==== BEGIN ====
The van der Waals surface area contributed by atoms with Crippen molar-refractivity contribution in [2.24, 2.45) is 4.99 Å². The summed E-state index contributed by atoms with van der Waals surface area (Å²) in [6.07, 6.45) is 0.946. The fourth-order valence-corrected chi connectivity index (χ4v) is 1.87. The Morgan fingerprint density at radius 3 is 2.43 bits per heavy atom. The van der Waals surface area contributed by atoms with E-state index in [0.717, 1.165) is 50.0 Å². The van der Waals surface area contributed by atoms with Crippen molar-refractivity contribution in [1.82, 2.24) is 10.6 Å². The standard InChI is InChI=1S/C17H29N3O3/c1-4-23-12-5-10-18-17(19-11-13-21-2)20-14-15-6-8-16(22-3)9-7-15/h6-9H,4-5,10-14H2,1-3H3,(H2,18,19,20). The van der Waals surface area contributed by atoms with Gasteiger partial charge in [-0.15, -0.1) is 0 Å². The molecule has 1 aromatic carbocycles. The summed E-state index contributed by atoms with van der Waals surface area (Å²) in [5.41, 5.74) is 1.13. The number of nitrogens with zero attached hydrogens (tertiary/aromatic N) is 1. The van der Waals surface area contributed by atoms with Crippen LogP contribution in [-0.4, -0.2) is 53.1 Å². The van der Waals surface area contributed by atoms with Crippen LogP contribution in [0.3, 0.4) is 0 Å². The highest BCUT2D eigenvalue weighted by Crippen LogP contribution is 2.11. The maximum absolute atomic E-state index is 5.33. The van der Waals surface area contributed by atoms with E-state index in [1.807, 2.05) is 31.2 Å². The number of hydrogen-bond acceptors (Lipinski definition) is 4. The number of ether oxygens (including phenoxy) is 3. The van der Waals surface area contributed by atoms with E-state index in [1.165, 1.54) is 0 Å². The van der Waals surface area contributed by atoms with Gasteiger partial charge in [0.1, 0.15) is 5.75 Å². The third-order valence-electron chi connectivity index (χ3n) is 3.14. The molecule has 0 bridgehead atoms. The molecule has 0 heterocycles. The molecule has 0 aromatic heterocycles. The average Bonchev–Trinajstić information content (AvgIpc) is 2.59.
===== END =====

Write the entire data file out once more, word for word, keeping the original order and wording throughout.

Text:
The van der Waals surface area contributed by atoms with Crippen molar-refractivity contribution in [2.24, 2.45) is 4.99 Å². The summed E-state index contributed by atoms with van der Waals surface area (Å²) in [6.07, 6.45) is 0.946. The fourth-order valence-corrected chi connectivity index (χ4v) is 1.87. The Morgan fingerprint density at radius 3 is 2.43 bits per heavy atom. The van der Waals surface area contributed by atoms with E-state index in [0.717, 1.165) is 50.0 Å². The van der Waals surface area contributed by atoms with Crippen molar-refractivity contribution in [1.82, 2.24) is 10.6 Å². The standard InChI is InChI=1S/C17H29N3O3/c1-4-23-12-5-10-18-17(19-11-13-21-2)20-14-15-6-8-16(22-3)9-7-15/h6-9H,4-5,10-14H2,1-3H3,(H2,18,19,20). The van der Waals surface area contributed by atoms with Gasteiger partial charge in [-0.15, -0.1) is 0 Å². The molecule has 1 aromatic carbocycles. The summed E-state index contributed by atoms with van der Waals surface area (Å²) in [5.41, 5.74) is 1.13. The number of nitrogens with zero attached hydrogens (tertiary/aromatic N) is 1. The van der Waals surface area contributed by atoms with Crippen LogP contribution in [-0.4, -0.2) is 53.1 Å². The van der Waals surface area contributed by atoms with Crippen LogP contribution in [0.3, 0.4) is 0 Å². The highest BCUT2D eigenvalue weighted by Crippen LogP contribution is 2.11. The maximum absolute atomic E-state index is 5.33. The van der Waals surface area contributed by atoms with E-state index in [1.807, 2.05) is 31.2 Å². The number of hydrogen-bond acceptors (Lipinski definition) is 4. The number of ether oxygens (including phenoxy) is 3. The van der Waals surface area contributed by atoms with E-state index in [1.165, 1.54) is 0 Å². The van der Waals surface area contributed by atoms with Gasteiger partial charge in [0.1, 0.15) is 5.75 Å². The third-order valence-electron chi connectivity index (χ3n) is 3.14. The molecule has 0 bridgehead atoms. The molecule has 0 heterocycles. The molecule has 0 aromatic heterocycles. The average Bonchev–Trinajstić information content (AvgIpc) is 2.59.